Haggard

Haggard

[hag-erd]
Haggard, Sir Henry Rider, 1856-1925, English novelist. From 1875 to 1881 he served in the government of South Africa, which was the scene of many of his highly popular romances. King Solomon's Mines (1885), Allan Quatermain (1887), and She (1887), all in rough but colorful prose, are among his best-known works. He also wrote a study of colonization in South Africa and works on agricultural problems. He was knighted in 1912 for his welfare work in England.

See his autobiography, The Days of My Life (1926); biography by his daughter L. R. Haggard (1951).

(born June 22, 1856, Bradenham, Norfolk, Eng.—died May 14, 1925, London) British novelist. After holding a series of official posts in South Africa (1875–81), he began writing stories set in Africa. Of his 34 colourful adventure novels, the best-known is King Solomon's Mines (1885); others include She (1887), Allan Quatermain (1887), Cleopatra (1889), and Ayesha (1905). Also a farmer, he wrote A Farmer's Year (1899) and Rural England (2 vol., 1902), and he was knighted in 1912 for his work on agricultural commissions.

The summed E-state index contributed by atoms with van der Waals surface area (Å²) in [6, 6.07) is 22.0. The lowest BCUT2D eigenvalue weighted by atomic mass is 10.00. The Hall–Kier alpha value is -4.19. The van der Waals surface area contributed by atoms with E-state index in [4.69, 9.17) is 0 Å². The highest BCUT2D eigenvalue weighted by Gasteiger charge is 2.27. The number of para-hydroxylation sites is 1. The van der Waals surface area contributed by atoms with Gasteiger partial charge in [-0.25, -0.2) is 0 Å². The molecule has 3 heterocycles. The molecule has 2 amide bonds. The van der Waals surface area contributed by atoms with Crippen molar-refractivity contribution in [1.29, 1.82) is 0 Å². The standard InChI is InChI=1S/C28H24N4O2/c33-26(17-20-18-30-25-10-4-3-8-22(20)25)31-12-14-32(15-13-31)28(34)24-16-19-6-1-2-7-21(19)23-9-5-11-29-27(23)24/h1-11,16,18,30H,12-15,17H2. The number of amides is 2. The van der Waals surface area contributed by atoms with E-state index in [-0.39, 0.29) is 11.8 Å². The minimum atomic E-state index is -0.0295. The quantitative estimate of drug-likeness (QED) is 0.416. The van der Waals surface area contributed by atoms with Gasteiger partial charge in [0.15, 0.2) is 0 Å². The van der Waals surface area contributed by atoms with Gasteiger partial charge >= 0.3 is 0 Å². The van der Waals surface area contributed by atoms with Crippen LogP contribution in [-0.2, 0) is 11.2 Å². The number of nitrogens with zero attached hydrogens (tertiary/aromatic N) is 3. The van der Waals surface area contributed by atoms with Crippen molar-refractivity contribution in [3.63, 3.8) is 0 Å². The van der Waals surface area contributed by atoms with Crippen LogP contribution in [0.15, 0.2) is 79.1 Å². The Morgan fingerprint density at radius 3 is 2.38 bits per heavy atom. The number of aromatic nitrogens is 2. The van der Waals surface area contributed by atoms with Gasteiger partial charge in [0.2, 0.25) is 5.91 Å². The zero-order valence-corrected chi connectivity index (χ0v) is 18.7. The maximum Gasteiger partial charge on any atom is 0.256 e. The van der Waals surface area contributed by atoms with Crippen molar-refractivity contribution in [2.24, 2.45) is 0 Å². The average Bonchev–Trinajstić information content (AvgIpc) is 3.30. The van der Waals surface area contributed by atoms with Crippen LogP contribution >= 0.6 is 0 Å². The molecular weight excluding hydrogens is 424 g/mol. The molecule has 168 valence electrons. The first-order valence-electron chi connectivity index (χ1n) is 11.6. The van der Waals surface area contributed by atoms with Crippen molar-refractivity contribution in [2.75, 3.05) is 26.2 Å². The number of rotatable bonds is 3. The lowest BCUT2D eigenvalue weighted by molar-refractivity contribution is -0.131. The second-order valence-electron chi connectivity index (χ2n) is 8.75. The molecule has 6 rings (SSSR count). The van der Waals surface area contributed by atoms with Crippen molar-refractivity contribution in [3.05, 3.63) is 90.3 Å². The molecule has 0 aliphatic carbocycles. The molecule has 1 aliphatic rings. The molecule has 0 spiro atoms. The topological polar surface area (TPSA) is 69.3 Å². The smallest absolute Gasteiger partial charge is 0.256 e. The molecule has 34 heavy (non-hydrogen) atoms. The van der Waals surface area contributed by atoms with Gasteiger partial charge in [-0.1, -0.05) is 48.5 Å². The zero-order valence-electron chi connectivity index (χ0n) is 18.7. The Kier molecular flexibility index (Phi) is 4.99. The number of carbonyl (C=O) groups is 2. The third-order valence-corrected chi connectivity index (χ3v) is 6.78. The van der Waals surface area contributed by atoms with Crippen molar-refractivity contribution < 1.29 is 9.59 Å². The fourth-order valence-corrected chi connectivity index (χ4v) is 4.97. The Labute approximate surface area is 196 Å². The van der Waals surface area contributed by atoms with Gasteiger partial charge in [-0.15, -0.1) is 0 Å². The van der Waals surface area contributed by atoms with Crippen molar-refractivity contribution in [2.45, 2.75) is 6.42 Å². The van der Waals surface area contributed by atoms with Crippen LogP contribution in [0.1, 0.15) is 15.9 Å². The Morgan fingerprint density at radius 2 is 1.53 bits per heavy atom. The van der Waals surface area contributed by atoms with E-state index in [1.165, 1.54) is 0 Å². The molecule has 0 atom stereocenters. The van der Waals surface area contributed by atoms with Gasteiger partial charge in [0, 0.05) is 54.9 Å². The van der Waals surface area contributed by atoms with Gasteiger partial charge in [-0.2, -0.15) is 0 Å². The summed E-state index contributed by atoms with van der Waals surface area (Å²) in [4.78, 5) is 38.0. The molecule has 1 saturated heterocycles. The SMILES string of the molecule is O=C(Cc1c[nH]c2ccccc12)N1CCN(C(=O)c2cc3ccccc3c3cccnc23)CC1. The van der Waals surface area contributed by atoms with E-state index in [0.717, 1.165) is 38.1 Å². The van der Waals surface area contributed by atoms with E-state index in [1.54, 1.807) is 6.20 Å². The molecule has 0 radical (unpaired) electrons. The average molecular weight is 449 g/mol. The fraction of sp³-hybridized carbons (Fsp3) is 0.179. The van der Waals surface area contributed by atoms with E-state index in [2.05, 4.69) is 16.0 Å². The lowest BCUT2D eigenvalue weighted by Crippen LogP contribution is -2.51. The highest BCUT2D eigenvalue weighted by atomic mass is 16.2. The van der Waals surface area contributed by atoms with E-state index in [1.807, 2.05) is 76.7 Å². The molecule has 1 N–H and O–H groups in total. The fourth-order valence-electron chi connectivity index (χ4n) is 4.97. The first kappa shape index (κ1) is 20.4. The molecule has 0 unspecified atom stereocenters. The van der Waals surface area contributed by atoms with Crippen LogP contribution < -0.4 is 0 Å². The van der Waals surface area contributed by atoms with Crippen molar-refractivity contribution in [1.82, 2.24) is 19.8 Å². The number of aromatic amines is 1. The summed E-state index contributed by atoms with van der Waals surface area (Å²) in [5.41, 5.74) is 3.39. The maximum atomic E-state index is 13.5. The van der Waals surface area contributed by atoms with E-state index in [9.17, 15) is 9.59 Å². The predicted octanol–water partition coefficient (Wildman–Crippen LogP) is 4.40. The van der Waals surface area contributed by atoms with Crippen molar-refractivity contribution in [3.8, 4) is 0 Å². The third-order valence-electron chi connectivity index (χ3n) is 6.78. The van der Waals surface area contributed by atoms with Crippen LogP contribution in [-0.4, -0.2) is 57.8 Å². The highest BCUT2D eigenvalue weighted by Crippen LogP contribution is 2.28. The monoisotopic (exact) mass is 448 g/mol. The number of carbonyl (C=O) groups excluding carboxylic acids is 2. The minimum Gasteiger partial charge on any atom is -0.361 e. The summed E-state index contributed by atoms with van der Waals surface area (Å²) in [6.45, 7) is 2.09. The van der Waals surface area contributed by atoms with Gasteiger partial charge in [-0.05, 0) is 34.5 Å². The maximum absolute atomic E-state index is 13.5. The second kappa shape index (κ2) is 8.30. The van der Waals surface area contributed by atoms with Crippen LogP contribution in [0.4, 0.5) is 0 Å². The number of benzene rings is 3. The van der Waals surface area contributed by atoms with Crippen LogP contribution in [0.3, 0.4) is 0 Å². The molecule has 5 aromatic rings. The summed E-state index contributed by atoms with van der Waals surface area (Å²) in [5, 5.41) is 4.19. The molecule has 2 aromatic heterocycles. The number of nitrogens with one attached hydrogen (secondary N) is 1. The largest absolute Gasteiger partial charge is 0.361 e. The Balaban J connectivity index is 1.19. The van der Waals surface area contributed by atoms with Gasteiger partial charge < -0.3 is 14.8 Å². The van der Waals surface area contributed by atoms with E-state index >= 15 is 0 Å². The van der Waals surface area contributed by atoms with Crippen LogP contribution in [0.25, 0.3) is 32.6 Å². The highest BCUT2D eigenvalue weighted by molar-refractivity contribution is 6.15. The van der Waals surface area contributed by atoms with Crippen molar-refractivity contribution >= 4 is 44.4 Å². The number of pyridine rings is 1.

Learn more about Haggard, Sir H(enry) Rider with a free trial on Britannica.com.

(born June 22, 1856, Bradenham, Norfolk, Eng.—died May 14, 1925, London) British novelist. After holding a series of official posts in South Africa (1875–81), he began writing stories set in Africa. Of his 34 colourful adventure novels, the best-known is King Solomon's Mines (1885); others include She (1887), Allan Quatermain (1887), Cleopatra (1889), and Ayesha (1905). Also a farmer, he wrote A Farmer's Year (1899) and Rural England (2 vol., 1902), and he was knighted in 1912 for his work on agricultural commissions.

Learn more about Haggard, Sir H(enry) Rider with a free trial on Britannica.com.

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